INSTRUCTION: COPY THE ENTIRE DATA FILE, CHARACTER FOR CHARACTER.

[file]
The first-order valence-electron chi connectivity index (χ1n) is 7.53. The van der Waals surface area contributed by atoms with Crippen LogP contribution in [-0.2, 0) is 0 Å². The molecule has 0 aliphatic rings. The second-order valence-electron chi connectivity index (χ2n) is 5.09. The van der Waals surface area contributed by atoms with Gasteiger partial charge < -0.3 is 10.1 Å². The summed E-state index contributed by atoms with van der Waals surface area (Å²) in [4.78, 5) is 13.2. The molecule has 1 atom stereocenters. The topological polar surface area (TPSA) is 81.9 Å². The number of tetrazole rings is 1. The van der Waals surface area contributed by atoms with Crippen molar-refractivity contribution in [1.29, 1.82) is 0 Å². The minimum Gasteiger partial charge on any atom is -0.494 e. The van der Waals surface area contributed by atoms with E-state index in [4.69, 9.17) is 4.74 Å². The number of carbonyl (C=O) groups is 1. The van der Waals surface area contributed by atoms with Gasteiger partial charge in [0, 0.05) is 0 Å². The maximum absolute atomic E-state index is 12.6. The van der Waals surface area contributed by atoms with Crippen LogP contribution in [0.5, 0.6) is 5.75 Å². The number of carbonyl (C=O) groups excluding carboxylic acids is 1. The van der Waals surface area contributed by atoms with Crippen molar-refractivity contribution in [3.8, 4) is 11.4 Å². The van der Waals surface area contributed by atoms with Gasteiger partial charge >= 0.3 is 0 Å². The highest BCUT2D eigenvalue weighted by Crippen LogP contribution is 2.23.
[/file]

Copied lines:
The first-order valence-electron chi connectivity index (χ1n) is 7.53. The van der Waals surface area contributed by atoms with Crippen LogP contribution in [-0.2, 0) is 0 Å². The molecule has 0 aliphatic rings. The second-order valence-electron chi connectivity index (χ2n) is 5.09. The van der Waals surface area contributed by atoms with Gasteiger partial charge < -0.3 is 10.1 Å². The summed E-state index contributed by atoms with van der Waals surface area (Å²) in [4.78, 5) is 13.2. The molecule has 1 atom stereocenters. The topological polar surface area (TPSA) is 81.9 Å². The number of tetrazole rings is 1. The van der Waals surface area contributed by atoms with Crippen molar-refractivity contribution in [1.29, 1.82) is 0 Å². The minimum Gasteiger partial charge on any atom is -0.494 e. The van der Waals surface area contributed by atoms with E-state index in [4.69, 9.17) is 4.74 Å². The number of carbonyl (C=O) groups is 1. The van der Waals surface area contributed by atoms with Gasteiger partial charge in [0, 0.05) is 0 Å². The maximum absolute atomic E-state index is 12.6. The van der Waals surface area contributed by atoms with Crippen LogP contribution in [0.5, 0.6) is 5.75 Å². The number of carbonyl (C=O) groups excluding carboxylic acids is 1. The van der Waals surface area contributed by atoms with Crippen molar-refractivity contribution in [3.8, 4) is 11.4 Å². The van der Waals surface area contributed by atoms with Gasteiger partial charge >= 0.3 is 0 Å². The highest BCUT2D eigenvalue weighted by Crippen LogP contribution is 2.23.